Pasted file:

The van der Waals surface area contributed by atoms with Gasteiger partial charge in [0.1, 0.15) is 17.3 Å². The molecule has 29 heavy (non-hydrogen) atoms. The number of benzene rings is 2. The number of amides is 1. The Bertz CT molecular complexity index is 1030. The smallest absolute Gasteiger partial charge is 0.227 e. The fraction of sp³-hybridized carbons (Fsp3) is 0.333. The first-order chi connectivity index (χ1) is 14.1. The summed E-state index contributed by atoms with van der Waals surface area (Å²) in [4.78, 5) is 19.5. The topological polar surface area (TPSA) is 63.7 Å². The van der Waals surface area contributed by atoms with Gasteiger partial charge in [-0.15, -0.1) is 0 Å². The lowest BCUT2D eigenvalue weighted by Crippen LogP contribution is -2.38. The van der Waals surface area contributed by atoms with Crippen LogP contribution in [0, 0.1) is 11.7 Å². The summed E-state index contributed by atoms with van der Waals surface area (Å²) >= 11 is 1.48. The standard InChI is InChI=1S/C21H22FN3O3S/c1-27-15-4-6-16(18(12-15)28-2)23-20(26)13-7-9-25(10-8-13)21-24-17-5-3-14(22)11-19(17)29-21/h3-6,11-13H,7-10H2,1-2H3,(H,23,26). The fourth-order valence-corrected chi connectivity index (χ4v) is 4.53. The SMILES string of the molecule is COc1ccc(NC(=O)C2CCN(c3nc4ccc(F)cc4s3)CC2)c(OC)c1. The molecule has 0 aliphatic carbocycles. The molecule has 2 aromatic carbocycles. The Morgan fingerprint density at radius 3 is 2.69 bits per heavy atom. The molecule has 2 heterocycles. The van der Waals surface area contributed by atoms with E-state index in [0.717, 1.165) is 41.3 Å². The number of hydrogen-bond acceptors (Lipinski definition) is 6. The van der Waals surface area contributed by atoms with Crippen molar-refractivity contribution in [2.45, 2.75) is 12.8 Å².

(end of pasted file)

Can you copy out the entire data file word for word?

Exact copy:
The van der Waals surface area contributed by atoms with Gasteiger partial charge in [0.1, 0.15) is 17.3 Å². The molecule has 29 heavy (non-hydrogen) atoms. The number of benzene rings is 2. The number of amides is 1. The Bertz CT molecular complexity index is 1030. The smallest absolute Gasteiger partial charge is 0.227 e. The fraction of sp³-hybridized carbons (Fsp3) is 0.333. The first-order chi connectivity index (χ1) is 14.1. The summed E-state index contributed by atoms with van der Waals surface area (Å²) in [4.78, 5) is 19.5. The topological polar surface area (TPSA) is 63.7 Å². The van der Waals surface area contributed by atoms with Gasteiger partial charge in [-0.15, -0.1) is 0 Å². The lowest BCUT2D eigenvalue weighted by Crippen LogP contribution is -2.38. The van der Waals surface area contributed by atoms with Crippen LogP contribution in [0, 0.1) is 11.7 Å². The summed E-state index contributed by atoms with van der Waals surface area (Å²) >= 11 is 1.48. The standard InChI is InChI=1S/C21H22FN3O3S/c1-27-15-4-6-16(18(12-15)28-2)23-20(26)13-7-9-25(10-8-13)21-24-17-5-3-14(22)11-19(17)29-21/h3-6,11-13H,7-10H2,1-2H3,(H,23,26). The fourth-order valence-corrected chi connectivity index (χ4v) is 4.53. The SMILES string of the molecule is COc1ccc(NC(=O)C2CCN(c3nc4ccc(F)cc4s3)CC2)c(OC)c1. The molecule has 0 aliphatic carbocycles. The molecule has 2 aromatic carbocycles. The Morgan fingerprint density at radius 3 is 2.69 bits per heavy atom. The molecule has 2 heterocycles. The van der Waals surface area contributed by atoms with E-state index in [0.717, 1.165) is 41.3 Å². The number of hydrogen-bond acceptors (Lipinski definition) is 6. The van der Waals surface area contributed by atoms with Crippen molar-refractivity contribution in [2.45, 2.75) is 12.8 Å².